RedBeat Ventures, the digital venture arm of budget airline AirAsia, on Monday announced the launch of a new venture capital fund.
Called RedBeat Capital, the fund will target post-seed stage startups seeking to enter or expand their presence in Southeast Asia, with a particular focus on travel and lifestyle, logistics, and fintech.
AirAsia Group CEO Tony Fernandes told TechCrunch that the fund size is $60 million. The VC fund will also operate independently and is raising capital from external investors, as first reported by DEALSTREETASIA.
“AirAsia and RedBeat Capital are on the lookout for the world’s best and brightest to help us develop a travel technology ecosystem. What better place to start than right here in San Francisco,” Fernandes said in a statement.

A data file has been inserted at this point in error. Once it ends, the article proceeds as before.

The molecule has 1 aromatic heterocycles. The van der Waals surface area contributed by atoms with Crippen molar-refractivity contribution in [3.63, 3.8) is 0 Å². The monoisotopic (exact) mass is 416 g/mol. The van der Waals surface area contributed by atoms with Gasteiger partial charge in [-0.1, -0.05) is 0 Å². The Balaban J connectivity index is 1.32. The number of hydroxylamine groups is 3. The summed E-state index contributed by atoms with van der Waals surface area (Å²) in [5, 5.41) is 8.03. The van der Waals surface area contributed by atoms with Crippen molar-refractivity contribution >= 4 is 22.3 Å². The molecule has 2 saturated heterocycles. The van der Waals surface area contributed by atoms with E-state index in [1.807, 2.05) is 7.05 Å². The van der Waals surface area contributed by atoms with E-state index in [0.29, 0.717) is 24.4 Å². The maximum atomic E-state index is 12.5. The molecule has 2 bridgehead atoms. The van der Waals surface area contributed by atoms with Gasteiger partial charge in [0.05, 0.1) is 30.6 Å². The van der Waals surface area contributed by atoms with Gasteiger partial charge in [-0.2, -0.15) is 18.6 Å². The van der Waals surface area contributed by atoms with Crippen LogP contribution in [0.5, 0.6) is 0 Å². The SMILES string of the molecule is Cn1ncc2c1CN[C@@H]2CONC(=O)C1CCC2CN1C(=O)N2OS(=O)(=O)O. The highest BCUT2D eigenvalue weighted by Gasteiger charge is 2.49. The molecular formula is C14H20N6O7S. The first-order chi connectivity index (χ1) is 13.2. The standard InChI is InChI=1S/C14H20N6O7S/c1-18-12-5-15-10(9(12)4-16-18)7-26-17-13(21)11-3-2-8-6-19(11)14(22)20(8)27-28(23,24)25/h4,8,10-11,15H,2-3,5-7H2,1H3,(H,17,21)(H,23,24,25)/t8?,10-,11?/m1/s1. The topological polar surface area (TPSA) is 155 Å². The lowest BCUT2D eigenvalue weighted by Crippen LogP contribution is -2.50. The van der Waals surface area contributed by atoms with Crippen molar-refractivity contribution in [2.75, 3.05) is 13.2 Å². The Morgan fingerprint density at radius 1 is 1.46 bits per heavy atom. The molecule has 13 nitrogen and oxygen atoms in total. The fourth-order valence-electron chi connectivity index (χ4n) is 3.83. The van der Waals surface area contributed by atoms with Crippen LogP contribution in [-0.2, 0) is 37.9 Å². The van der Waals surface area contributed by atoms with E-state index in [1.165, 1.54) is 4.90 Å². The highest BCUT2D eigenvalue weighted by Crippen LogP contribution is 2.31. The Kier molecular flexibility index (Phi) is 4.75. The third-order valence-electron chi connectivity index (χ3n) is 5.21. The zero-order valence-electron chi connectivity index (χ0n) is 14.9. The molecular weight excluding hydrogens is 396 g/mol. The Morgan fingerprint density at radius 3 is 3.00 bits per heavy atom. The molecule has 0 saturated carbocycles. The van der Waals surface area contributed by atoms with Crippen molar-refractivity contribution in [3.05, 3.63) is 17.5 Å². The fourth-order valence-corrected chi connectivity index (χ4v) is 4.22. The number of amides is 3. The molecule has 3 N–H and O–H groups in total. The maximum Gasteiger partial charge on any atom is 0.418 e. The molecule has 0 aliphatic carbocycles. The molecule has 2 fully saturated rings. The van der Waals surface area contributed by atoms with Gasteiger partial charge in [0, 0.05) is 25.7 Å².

RedBeat Capital has partnered with San Francisco-based venture capital firm 500 Startups to gain access to its deal flow, and its accelerator programme graduates and ideas.
“Talent is both universal and abundant in all corners of the world, especially in Southeast Asia. Moreover, this region has more internet users than the US, which presents a huge opportunity for entrepreneurs,” said 500 Startups CEO Christine Tsai.
Led by RedBeat Ventures CEO and AirAsia Group Deputy CEO (Technology and Digital) Aireen Omar, the venture capital fund’s launch is another move to facilitate the company’s transformation from a low-cost carrier into a travel technology company.
“We intend to operationalise this year, working with Christine [Tsai] and her team to identify and invest in startups that are willing to grow and expand, particularly into Southeast Asia where we have the network, data and regional expertise to help accelerate their business,” Fernandes added.
RedBeat Ventures oversees AirAsia’s digital lifestyle brands BIGLIFE, AirAsia BIG Loyalty, travel360.com, Vidi, BigPay, RedCargo Logistics, RedBox, ROKKI and OURSHOP.
AirAsia services an extensive network of over 140 destinations across the Asia Pacific. It claims that since starting operations in 2001, it has carried more than 500 million guests and grown its fleet from just two aircraft to over 200.